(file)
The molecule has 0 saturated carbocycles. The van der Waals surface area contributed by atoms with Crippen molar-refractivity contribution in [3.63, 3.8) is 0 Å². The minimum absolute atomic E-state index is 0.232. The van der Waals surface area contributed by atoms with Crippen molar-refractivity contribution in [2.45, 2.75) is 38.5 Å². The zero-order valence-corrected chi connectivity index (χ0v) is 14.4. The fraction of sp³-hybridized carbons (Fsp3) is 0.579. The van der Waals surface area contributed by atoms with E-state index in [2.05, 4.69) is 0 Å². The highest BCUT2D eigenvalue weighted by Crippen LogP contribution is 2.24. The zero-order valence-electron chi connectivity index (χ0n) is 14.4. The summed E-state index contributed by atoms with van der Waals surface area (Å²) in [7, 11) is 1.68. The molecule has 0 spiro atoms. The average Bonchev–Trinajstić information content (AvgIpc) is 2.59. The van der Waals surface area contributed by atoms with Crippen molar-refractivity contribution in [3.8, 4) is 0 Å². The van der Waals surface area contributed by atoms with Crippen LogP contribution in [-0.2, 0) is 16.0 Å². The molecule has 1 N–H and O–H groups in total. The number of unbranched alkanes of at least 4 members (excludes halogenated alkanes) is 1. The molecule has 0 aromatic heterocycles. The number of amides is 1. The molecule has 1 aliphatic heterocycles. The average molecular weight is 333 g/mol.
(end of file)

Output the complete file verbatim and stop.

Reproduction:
The molecule has 0 saturated carbocycles. The van der Waals surface area contributed by atoms with Crippen molar-refractivity contribution in [3.63, 3.8) is 0 Å². The minimum absolute atomic E-state index is 0.232. The van der Waals surface area contributed by atoms with Crippen molar-refractivity contribution in [2.45, 2.75) is 38.5 Å². The zero-order valence-corrected chi connectivity index (χ0v) is 14.4. The fraction of sp³-hybridized carbons (Fsp3) is 0.579. The van der Waals surface area contributed by atoms with E-state index in [2.05, 4.69) is 0 Å². The highest BCUT2D eigenvalue weighted by Crippen LogP contribution is 2.24. The zero-order valence-electron chi connectivity index (χ0n) is 14.4. The summed E-state index contributed by atoms with van der Waals surface area (Å²) in [7, 11) is 1.68. The molecule has 0 spiro atoms. The average Bonchev–Trinajstić information content (AvgIpc) is 2.59. The van der Waals surface area contributed by atoms with Crippen molar-refractivity contribution in [3.8, 4) is 0 Å². The van der Waals surface area contributed by atoms with Crippen LogP contribution in [-0.2, 0) is 16.0 Å². The molecule has 1 N–H and O–H groups in total. The number of unbranched alkanes of at least 4 members (excludes halogenated alkanes) is 1. The molecule has 0 aromatic heterocycles. The number of amides is 1. The molecule has 1 aliphatic heterocycles. The average molecular weight is 333 g/mol.